Many people, perhaps the majority are infected with a virus – the virus of worrying. It’s nothing new and indeed has been going on at least as long as we first started actively growing crops and subsisting from agriculture, depending on such variables as weather and so on.
Perhaps people were infected with the virus before then in the hunter-gatherer phase too, no one remembers, but for sure as soon as people started organising themselves around the food-growing cycle and could thus support the semblance of permanent infrastructures, the virus has been in evidence. In the hunting and gathering, people were totally in touch with reality, fully present and there was no room for worry. But as soon as that urgency was removed from the equation, people were able to abstract reality and in that abstracted state, the spread of the worry virus was inevitable. To the extent, that having been passed down through the generations, many today actually feel intrinsically obliged to worry as an initial response to pretty much all incoming new information.
Now being aware of contingencies and taking available and appropriate steps to manage them should they arise is obviously a sound way to approach the future.
But worrying whether future events will overcome you, merely wastes your precious vitality, thus making you less effective when actually having to manage the contingencies that do arise.
When I was a kid, my dad had a friend called Mark. The amazing thing about Mark – and my dad often remarked admiringly on it as if it was one of the seven wonders of the world, was that Mark didn’t worry – he’s never worried about anything in his life in fact. Mark was also a really smart guy and in his unworried way had done very well for himself in the world. It swiftly occurred to me, observing his evident success, that worry was therefore obviously not an essential aspect of the requisite toolkit, because if Mark could do it – and I regularly checked to detect any signs indicating he might be in some way superhuman or possessed of unusual powers and never saw any – then so could anyone, including me and you.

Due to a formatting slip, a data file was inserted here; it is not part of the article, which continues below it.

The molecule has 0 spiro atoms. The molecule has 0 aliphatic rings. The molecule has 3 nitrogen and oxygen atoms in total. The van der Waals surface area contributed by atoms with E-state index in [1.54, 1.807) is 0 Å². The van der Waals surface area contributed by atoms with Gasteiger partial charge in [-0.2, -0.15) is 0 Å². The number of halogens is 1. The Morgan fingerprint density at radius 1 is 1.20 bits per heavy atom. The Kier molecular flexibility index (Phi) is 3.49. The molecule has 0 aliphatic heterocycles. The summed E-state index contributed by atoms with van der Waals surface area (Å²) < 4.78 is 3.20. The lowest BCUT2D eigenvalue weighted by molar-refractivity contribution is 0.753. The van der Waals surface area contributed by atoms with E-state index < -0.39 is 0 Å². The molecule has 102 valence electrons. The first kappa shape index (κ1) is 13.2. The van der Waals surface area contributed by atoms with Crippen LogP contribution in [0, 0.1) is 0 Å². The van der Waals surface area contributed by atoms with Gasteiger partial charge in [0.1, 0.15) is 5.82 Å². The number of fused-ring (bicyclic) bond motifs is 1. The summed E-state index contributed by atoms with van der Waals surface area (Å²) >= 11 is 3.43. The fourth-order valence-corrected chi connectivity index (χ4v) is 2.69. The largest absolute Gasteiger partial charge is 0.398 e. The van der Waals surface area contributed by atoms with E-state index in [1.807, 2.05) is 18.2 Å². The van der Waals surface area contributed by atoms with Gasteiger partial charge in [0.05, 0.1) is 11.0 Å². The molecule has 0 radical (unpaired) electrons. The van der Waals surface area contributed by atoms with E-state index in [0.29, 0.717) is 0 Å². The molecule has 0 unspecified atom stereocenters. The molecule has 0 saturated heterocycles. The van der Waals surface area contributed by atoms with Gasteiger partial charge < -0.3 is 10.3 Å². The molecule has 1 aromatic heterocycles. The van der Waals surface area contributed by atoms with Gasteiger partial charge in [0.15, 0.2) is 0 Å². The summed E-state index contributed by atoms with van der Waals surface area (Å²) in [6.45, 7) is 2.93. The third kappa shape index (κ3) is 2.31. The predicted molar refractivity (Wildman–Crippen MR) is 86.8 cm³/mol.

Here, in this apparently virus-free man, was living proof that worrying was not an obligation.
So as an adult, I made a point of wandering round the park with him one day, the two of us strolling slowly round and round and I asked him what his secret was. he turned to me and smiled with a mix of good humour and simplicity and said, “I just don’t worry”. “But how do you manage that?” I pressed. “I just don’t worry”, he repeated. “But how?” “I just don’t”.
And it was then I realised it was a choice. This dreadful, deadly, vitality-depleting, life-draining virus could be overcome with a simple choice. Yes it was a choice that might have to be repeated again and again and that might occasionally not be so easy for those who are deeply infected but simple nonetheless.
The way it works is first through observing and noticing the worry when it arises – notice how it twists your gut. Ask yourself if you like that feeling or believe it serves a useful purpose. Take note of any actual valid warning contained in it – something practical you need to remember to do in order to manage any upcoming contingencies. Then let the guts relax, decide you’re going to succeed in whatever you have to do next, breathe out and with the out-rushing air, relinquish any residual worry you’ve inadvertently attached to the next step.
At first you find you have to keep doing it again and again, from moment to moment – after all this virus has been around a long time and isn’t going to give up without a good fight – but with a little practice, just as with learning any new skill, it becomes exponentially easier and more automatic, until you hardly find yourself worrying about anything – it becomes the exception not the rule.
You could even treat the virus as your friend, there to serve as a barometer of how relaxed and in command of yourself you actually are.
But it’s you who decides whether it rules you or you rule it.
So here’s to Mark and here’s to you, having the most worry-free day.